To also note, the Block supports the Protocole of Kyoto, the Homosexual marriage, the Décriminalisation of the marijuana and is against the financing of the American anti-missile Bouclier. The Block supported the Canadian participation in the invasion of the Afghanistan in 2001, but the invasion of Iraq in 2003 did not support, being opposed to the fact that it had not been carried out under the aegis of UNO or of NATO. In 2006, the Block voted at the Parliament against the prolongation of the mission of the Canadian soldiers in Afghanistan until 2009, but because the conservative government Stephen Harper had granted only a few hours to discuss this question.
In a long discourse which he made in January 2007 in front of CERIUM in Montreal, Gilles Duceppe raised any ambiguity on the fact that the Québécois Block supports the war in Afghanistan (See Conference of Gilles Duceppe in front of CERIUM: Afghanistan should not become another Iraq). He reiterated that " the Québécois Block supported this international intervention since the beginning and continues appuyer" (p.2), concluding its speech by declaring " that the international intervention in Afghanistan is noble a cause" (p.15).
It is as thanks to the Québécois Block as the minority government of center-droite Stephen Harper could be maintained with the capacity. Indeed, the Québécois Block gave to the conservatives the voices necessary for the adoption of the two budgets deposited by the conservative government since its election in January 2006.
The returnSeveral opinion polls in Quebec continued to indicate the decline of the Block in 2003 after the victory of the federalistic Prime Minister Jean Charest to the head of the Liberal party of Quebec. But the things changed at the winter 2003, which is explained mainly by the marked unpopularity of the Charest government, which made go up the fever souverainist (49% of favorable opinions in March). In February 2004, the Scandale of the mixed liability companies is discovered by the auditor general of Canada, Sheila Fraser, and strikes full whip the liberal government.
Election of 2004
See also: Canadian Federal election of 2004
For the election of 2004, the Block used the slogan: “A party specific to Quebec”. The block gained 54 seats with the House of Commons, newcomer to equalize its preceding record of the countryside of 1993.
Speculations stated the possibility that the Block forms an alliance with the other opposition parties with a possible minority government. Gilles Duceppe saw his leadership confirmed after the election when he declared that the Block would cooperate with the other parties when those would propose laws and motions which would not go against the interests of the Inhabitants of Quebec.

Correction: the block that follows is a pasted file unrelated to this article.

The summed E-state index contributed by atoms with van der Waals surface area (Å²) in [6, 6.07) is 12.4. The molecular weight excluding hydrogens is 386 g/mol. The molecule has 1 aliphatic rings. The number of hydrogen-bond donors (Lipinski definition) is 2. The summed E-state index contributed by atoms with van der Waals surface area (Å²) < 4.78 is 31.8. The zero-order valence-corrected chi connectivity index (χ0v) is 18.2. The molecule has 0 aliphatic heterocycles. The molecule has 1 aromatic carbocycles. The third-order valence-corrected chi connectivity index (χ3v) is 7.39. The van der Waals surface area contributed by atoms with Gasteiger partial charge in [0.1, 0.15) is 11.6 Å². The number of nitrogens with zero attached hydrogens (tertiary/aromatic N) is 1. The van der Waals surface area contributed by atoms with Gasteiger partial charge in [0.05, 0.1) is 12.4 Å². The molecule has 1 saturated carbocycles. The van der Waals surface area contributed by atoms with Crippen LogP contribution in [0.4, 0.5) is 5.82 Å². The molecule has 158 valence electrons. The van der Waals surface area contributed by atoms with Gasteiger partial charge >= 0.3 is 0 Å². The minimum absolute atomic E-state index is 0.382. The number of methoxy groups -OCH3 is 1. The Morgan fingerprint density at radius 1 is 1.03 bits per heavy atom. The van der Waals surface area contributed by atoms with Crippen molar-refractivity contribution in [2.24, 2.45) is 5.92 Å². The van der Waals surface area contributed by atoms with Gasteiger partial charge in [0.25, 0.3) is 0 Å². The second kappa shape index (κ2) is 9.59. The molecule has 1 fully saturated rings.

Election of 2006
See also: Canadian Federal election of 2006
In May 2005, the Minority government of Paul Martin had to face a hard test. The three opposition parties were intended to make fall the government. But because of certain ramifications of the Canadian laws, this motion of distrust failed. A few weeks later, the deputies of NPD were combined with the Libéraux in exchange of modifications made to the budget. This made it possible to the Liberals to obtain the equality of the votes in room. The President of the House of Commons sliced for the status quo.
At the time of the parliamentary reopening of September, the alliance of NPD and Libéraux ended and in early December, the House of Commons was dissolue.
The bloquists adopted the slogan of countryside: “Fortunately, here, it is the Block. ” the beginning of countryside was exceptional for Gilles Duceppe. It was of all the platforms (e.g. Everyone speaks about it) and of all the popular assemblies. The surveys gave it gaining almost everywhere to Quebec and even allowed him to hope to obtain the proportion of 50% + 1 (by the vote for all) of the Québécois votes.
However, Gilles Duceppe did not make good figure at the time of the first debate of the chiefs (in French), mid-December. The rules of the debates of this countryside prohibited to the heads of party to cut the word. On the other hand, the second debate of the chiefs in English made it possible Gilles Duceppe to gain points, even in English Canada. Allured by the chief of the Québécois Block, certain Canadian out-Quebec english-speaking affirmed that they would vote readily for the Block if the party gave up sovereignty.